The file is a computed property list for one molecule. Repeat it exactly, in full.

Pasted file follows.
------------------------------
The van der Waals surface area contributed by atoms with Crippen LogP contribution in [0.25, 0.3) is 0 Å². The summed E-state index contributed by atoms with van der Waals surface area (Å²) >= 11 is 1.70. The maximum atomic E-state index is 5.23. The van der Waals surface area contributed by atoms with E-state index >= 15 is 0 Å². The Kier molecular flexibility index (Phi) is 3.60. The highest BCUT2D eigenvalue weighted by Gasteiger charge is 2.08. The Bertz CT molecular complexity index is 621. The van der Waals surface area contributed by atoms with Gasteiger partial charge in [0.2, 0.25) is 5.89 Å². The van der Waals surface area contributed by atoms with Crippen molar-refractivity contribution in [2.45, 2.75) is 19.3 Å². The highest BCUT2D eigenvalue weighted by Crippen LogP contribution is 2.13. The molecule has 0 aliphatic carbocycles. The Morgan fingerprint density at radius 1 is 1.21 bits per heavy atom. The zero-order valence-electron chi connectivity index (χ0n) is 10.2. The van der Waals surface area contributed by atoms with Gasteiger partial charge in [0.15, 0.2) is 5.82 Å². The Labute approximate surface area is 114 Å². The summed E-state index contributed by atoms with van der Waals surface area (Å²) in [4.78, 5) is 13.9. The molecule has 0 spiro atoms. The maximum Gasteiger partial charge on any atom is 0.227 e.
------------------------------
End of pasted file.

The van der Waals surface area contributed by atoms with Crippen LogP contribution in [0.25, 0.3) is 0 Å². The summed E-state index contributed by atoms with van der Waals surface area (Å²) >= 11 is 1.70. The maximum atomic E-state index is 5.23. The van der Waals surface area contributed by atoms with E-state index >= 15 is 0 Å². The Kier molecular flexibility index (Phi) is 3.60. The highest BCUT2D eigenvalue weighted by Gasteiger charge is 2.08. The Bertz CT molecular complexity index is 621. The van der Waals surface area contributed by atoms with Gasteiger partial charge in [0.2, 0.25) is 5.89 Å². The van der Waals surface area contributed by atoms with Crippen molar-refractivity contribution in [2.45, 2.75) is 19.3 Å². The highest BCUT2D eigenvalue weighted by Crippen LogP contribution is 2.13. The molecule has 0 aliphatic carbocycles. The Morgan fingerprint density at radius 1 is 1.21 bits per heavy atom. The zero-order valence-electron chi connectivity index (χ0n) is 10.2. The van der Waals surface area contributed by atoms with Gasteiger partial charge in [0.15, 0.2) is 5.82 Å². The Labute approximate surface area is 114 Å². The summed E-state index contributed by atoms with van der Waals surface area (Å²) in [4.78, 5) is 13.9. The molecule has 0 spiro atoms. The maximum Gasteiger partial charge on any atom is 0.227 e.